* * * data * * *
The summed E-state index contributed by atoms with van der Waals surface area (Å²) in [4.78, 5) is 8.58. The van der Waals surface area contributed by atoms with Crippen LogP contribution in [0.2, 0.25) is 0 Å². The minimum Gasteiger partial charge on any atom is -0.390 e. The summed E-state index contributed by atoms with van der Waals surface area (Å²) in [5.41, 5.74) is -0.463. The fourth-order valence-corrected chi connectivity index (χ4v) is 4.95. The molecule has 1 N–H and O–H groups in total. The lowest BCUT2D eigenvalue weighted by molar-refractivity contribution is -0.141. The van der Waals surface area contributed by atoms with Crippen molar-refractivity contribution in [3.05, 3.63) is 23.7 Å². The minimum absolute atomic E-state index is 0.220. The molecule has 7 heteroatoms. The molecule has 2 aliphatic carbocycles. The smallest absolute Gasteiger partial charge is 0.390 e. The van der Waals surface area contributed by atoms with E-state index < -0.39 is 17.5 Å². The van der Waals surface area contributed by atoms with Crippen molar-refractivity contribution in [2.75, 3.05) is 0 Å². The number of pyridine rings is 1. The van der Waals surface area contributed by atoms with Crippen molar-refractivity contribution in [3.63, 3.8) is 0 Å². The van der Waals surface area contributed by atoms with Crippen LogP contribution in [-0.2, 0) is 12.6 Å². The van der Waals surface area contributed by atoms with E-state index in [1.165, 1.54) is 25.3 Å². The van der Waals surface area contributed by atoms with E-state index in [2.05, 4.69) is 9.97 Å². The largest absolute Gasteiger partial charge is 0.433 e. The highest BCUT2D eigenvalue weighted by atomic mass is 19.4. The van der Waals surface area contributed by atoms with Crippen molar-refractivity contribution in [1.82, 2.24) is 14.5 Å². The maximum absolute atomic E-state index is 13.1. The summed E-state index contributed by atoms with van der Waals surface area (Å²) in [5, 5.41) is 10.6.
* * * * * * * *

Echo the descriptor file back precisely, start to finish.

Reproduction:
The summed E-state index contributed by atoms with van der Waals surface area (Å²) in [4.78, 5) is 8.58. The van der Waals surface area contributed by atoms with Crippen LogP contribution in [0.2, 0.25) is 0 Å². The minimum Gasteiger partial charge on any atom is -0.390 e. The summed E-state index contributed by atoms with van der Waals surface area (Å²) in [5.41, 5.74) is -0.463. The fourth-order valence-corrected chi connectivity index (χ4v) is 4.95. The molecule has 1 N–H and O–H groups in total. The lowest BCUT2D eigenvalue weighted by molar-refractivity contribution is -0.141. The van der Waals surface area contributed by atoms with Crippen molar-refractivity contribution in [3.05, 3.63) is 23.7 Å². The minimum absolute atomic E-state index is 0.220. The molecule has 7 heteroatoms. The molecule has 2 aliphatic carbocycles. The smallest absolute Gasteiger partial charge is 0.390 e. The van der Waals surface area contributed by atoms with E-state index < -0.39 is 17.5 Å². The van der Waals surface area contributed by atoms with Crippen molar-refractivity contribution in [2.75, 3.05) is 0 Å². The number of pyridine rings is 1. The van der Waals surface area contributed by atoms with Crippen molar-refractivity contribution in [3.63, 3.8) is 0 Å². The van der Waals surface area contributed by atoms with Crippen LogP contribution in [-0.2, 0) is 12.6 Å². The van der Waals surface area contributed by atoms with E-state index in [1.165, 1.54) is 25.3 Å². The van der Waals surface area contributed by atoms with E-state index in [2.05, 4.69) is 9.97 Å². The largest absolute Gasteiger partial charge is 0.433 e. The highest BCUT2D eigenvalue weighted by atomic mass is 19.4. The van der Waals surface area contributed by atoms with Crippen molar-refractivity contribution in [1.82, 2.24) is 14.5 Å². The maximum absolute atomic E-state index is 13.1. The summed E-state index contributed by atoms with van der Waals surface area (Å²) in [5, 5.41) is 10.6.